Tempo de leitura: 2 minutos
President López Obrador confirmed today that his government will eliminate the country’s seven Special Economic Zones (SEZs), declaring that they were of “no benefit” to the economy.
The president responded bluntly to a reporter who asked at his morning press conference whether the SEZs are going to disappear.
“Yes, completely,” López Obrador said.
“They were supposed to help but they never did anything to help. They [the former government] did business, they bought land, they squandered resources [but] there was no benefit at all.”
The Enrique Peña Nieto-led administration created SEZs in Puerto Chiapas, Chiapas; Salina Cruz, Oaxaca; Lázaro Cárdenas-La Union, Michoacán and Guerrero; Coatzacoalcos, Veracruz; Seybaplaya, Campeche; Dos Bocas, Tabasco; and Progreso, Yucatán.
Each zone offered generous financial incentives to attract investment including a zero corporate tax rate for 10 years.
Gerardo Gutiérrez Candiani, former head of the federal agency responsible for the SEZs, had predicted they would attract investment of US $42 billion over the next 15 to 20 years.
But last month his successor, Rafael Marín Mollinedo, said the government was analyzing the viability of the zones and that the Secretariat of Finance (SHCP) had taken the view that it would be more beneficial to concentrate government resources on the establishment of a trade corridor on the Isthmus of Tehuantepec.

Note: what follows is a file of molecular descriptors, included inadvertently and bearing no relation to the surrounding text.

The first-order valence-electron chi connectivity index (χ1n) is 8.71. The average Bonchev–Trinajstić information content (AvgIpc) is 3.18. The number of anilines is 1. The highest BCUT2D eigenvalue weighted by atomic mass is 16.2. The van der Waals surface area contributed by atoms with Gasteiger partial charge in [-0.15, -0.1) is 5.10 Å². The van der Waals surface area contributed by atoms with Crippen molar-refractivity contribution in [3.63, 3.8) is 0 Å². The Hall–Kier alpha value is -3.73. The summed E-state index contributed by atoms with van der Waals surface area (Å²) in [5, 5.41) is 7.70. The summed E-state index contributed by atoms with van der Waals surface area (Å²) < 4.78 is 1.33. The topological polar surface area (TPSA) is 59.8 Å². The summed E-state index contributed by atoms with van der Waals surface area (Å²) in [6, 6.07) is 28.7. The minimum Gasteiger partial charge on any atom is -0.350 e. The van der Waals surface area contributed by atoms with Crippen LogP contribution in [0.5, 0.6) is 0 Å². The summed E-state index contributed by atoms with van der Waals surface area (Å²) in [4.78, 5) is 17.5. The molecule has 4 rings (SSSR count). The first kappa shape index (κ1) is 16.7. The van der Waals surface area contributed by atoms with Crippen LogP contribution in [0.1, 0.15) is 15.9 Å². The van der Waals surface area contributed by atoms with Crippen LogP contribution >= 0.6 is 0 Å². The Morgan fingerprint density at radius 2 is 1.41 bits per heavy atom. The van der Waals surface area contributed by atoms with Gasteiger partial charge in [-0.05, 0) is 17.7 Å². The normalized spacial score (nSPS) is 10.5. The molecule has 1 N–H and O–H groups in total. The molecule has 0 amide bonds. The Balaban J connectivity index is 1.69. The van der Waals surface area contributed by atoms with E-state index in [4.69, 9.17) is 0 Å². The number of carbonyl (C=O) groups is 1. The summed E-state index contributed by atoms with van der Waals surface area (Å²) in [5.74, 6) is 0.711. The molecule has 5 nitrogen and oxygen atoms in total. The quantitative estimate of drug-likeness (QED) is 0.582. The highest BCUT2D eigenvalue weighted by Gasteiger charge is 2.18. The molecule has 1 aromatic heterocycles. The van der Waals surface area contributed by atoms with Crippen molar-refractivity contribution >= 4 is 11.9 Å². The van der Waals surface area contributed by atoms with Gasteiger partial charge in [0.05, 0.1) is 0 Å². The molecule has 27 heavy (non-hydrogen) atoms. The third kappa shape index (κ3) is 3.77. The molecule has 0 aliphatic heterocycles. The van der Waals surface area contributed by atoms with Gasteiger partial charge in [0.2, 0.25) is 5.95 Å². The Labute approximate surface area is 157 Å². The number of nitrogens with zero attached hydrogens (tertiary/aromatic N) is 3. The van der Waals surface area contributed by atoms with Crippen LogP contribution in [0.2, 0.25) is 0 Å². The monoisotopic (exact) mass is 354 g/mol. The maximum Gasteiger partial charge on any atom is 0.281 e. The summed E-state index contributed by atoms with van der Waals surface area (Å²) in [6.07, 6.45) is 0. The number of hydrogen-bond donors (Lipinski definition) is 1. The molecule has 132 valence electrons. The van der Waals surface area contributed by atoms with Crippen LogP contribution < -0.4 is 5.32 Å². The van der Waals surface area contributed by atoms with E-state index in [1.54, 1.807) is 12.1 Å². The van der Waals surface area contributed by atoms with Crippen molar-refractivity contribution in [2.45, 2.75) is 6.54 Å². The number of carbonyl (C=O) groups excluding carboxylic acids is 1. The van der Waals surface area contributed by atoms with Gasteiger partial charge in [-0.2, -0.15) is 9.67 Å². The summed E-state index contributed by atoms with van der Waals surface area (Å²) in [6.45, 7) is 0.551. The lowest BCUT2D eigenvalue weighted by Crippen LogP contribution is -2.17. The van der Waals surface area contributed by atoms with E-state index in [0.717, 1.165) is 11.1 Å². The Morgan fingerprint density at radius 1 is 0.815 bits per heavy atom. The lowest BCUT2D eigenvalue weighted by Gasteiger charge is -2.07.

Sources inside the president’s office confirmed that the government will pursue “development projects” instead of the SEZs.
The zones were created in late 2017 and early 2018. One year ago, the federal government announced a 50-billion-peso stimulus package to encourage investment in them.
In addition to canceling the SEZs, López Obrador said that his administration has eliminated other government programs and agencies that generated little or no benefit for the country.
“The Tourism Promotion Council was canceled yesterday,” he said, referring to a vote in the lower house of Congress that approved the agency’s disbandment.
“It was a bottomless pit, it didn’t promote tourism, it used money to buy loyalty . . . to pay for advertising in newspapers . . . Do you remember [international trade and investment agency] ProMéxico? It doesn’t exist anymore either.”